Over a lifetime, the longest relationship typically is not with parents, partners or children, but with siblings. Research focused on these family ties identifies five types of sibling relationships: the intimate, the congenial, the loyal, the apathetic and the hostile.” But when a sibling suffers from a mental illness, the relationship can fall outside those norms. Indeed, the Alliance on Mental Illness noted:
She carried me when I was tired. She protected me when other kids were picking on me. She introduced me to new experiences and music, from dancing to the Beatles in 1964 in our West Lafayette, Ind., living room to my first Grateful Dead concert in 1968 — where she lifted me to the stage so I could dance with the band — to the music of Keith Jarrett in 1982.
Whether you've had a lifelong sibling rivalry or been the best of friends, sibling relationships can be very difficult to navigate when caring for an aging parent . I am in contact with many family caregivers, and I often hear about conflict between siblings around caregiving decisions and responsibilities. Some are at such odds that they either don't communicate or have a great deal of trouble doing so. Others say that a simple expression of appreciation would go a long way in easing the sibling tension.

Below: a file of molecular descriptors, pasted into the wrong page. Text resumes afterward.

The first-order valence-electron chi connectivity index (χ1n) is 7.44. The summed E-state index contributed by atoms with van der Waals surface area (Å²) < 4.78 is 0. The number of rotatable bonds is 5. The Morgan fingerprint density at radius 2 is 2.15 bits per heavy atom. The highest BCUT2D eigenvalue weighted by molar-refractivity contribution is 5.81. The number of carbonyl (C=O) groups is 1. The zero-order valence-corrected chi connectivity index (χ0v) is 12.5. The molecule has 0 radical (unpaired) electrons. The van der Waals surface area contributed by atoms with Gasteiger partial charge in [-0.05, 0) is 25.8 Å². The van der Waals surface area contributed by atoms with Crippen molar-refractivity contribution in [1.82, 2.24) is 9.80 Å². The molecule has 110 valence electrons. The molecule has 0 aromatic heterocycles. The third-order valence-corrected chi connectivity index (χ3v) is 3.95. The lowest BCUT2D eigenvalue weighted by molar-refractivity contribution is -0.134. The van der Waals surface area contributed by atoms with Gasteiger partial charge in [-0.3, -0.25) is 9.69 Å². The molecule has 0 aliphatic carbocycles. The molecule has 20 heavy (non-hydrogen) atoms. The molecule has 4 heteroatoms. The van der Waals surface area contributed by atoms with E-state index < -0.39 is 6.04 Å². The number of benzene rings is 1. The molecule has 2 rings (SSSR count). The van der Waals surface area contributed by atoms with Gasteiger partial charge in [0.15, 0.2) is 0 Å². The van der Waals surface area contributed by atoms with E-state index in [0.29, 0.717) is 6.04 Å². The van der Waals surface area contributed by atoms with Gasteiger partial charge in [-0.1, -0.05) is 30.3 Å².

Editor's note: The following is a guest post by Barry J. Jacobs, Psy.D., who specializes in helping families cope with serious and chronic medical illness.
As much as you may love your sibling(s), issues involving your aging parents often lead to arguments -- and even sometimes serious altercations within the family. Check out AARP's article on a new form of family problem-solving, elder mediation, that helps siblings see eye to eye when trying to figure out what's best for their parents:
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